As such, he didn't have the heart to wake either of them. So for an extended moment, he just stood there, hanging onto the partly opened door and watching the love of his life lie peacefully in the soft glow of moonlight. And in watching her, Giles found himself sorely tempted to shuck his clothes and join her. But as powerful as that desire was, another still overrode it. The day had been a poignant rollercoaster ride. Sleep was what she needed; loving would come later.
Trying to be just as silent as he closed the door, Giles withdrew out into the hall. With only the tiny glow of a nightlight to show his way, he bent to retrieve his newly packed suitcase of clothes in one hand, and the garment bag containing a fresh suit in the other. Since Buffy had already expressed alarm at discovering him sleeping on the couch, and since there really wasn't any other viable option, he headed, thus encumbered, for the closed door at the end of the hall.
It opened with the same telling squeak--he'd have to remember to pick up some hinge lubricant from the hardware store across from the Magic Box--and he stepped inside the unfamiliar darkness with an almost reverent feeling. While he had to admit that the idea of sleeping in Joyce's room so soon did have its moments of feeling a little odd, he also knew that as soon as his head hit the pillow and he closed his eyes, any weirdness would be quickly forgotten, as he wafted into that dreamy-Buffy-place he had been visiting nightly for more years than he was willing to admit.
True to form, she filled his subconscious the same way she filled his waking moments, and he was soon dreaming of holding her, and loving her, and seeing the silver in her hair as he grew to a ripe old age at her side...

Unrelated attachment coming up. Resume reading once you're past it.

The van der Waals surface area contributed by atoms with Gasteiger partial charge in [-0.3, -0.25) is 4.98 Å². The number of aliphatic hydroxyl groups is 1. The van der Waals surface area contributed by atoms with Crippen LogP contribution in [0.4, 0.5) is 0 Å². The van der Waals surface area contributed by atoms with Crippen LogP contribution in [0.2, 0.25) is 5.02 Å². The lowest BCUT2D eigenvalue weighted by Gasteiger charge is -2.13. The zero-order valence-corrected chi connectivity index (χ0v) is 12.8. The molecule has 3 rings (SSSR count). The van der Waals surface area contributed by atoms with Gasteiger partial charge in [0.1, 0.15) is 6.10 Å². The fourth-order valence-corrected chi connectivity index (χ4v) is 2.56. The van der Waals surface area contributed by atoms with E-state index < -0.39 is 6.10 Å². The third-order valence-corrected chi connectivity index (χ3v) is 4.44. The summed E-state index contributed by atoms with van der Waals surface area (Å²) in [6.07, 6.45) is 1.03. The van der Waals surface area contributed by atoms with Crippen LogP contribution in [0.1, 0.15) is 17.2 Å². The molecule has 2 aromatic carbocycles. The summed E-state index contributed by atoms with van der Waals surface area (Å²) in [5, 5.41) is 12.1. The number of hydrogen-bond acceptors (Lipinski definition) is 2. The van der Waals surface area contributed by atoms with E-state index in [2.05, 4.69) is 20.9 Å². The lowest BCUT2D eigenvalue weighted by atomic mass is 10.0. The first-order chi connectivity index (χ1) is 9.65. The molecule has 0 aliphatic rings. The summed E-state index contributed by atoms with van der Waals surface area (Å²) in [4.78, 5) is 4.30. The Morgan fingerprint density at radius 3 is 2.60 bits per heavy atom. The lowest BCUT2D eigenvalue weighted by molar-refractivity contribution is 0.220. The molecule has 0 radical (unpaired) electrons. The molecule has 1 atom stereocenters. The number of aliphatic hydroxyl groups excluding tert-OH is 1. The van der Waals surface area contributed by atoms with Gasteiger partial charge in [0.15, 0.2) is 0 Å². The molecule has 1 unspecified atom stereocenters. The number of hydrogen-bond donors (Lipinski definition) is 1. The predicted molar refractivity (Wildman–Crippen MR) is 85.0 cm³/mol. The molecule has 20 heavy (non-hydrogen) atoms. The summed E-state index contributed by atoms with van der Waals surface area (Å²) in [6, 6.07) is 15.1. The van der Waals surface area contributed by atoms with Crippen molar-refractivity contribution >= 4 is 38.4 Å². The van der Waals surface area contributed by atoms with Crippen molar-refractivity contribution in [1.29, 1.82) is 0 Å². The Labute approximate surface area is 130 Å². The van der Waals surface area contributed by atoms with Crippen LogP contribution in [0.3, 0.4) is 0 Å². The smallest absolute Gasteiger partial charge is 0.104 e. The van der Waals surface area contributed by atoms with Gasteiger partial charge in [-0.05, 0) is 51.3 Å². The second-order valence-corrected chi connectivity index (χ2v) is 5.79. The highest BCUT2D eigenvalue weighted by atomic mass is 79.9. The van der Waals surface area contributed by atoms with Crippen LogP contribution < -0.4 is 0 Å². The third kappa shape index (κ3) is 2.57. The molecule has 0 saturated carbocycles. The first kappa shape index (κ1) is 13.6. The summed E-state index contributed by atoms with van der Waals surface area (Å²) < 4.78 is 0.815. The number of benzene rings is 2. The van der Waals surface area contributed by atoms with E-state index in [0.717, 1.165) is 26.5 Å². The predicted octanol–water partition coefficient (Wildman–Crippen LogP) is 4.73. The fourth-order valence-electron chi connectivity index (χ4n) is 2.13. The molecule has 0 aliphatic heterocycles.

Hours later, a barking dog woke him with a start, that and... something hard and unidentifiable, lodged in the small of his back. The numerous heavy aches in his body told him he had been sleeping in the same position on his side for too many hours on end, but also reminded him that he had not moved for a very specific reason.
Even blind, he would have recognized the familiar curve of her body tucked against his, the weight of her head on his arm as she slept in his embrace, the intimacy of her derriere nestled in his crotch.
Ignoring the uncomfortable wedge still in his back, he cracked open eager eyes in search of her. But the morning sunshine spilling in through Joyce's window was a sensory overload that prompted him to shut them again. He had forgotten to pull the curtains--truly the last thing on his mind when he'd changed into his sweatpants and t-shirt, and wearily climbed into bed.
Sometime during the small hours, he vaguely remembered waking, briefly, as Buffy crawled into bed and cuddled up beside him, now craving the comfort of his touch as vehemently as she had yesterday rejected it. Finding him in her mother's bed was apparently not as problematic for her as she'd earlier stressed, for they had quickly fallen back under the spell of slumber in the shelter of each other's arms.
He breathed deeply, taking in the lingering scent of her fragrant, fruity shampoo, her silky blonde hair fanned like spun gold across his pillow. His hand moved on her hip in a feathery caress, drawing the first contented sigh from her, while the welcoming morning kiss he reached to plant behind her ear induced another.
Giles finally opened his eyes as Buffy rolled over to face him--not a sight he intended to miss. To lay with her, to wake with her, was a tireless, lifelong ambition.
"Good morning," he said in a sleepy low tone, admiring her imaginative cow-spot pajamas with a subtle smile.
She stretched sleepily, her body momentarily brushing full length against his. "Hi, handsome."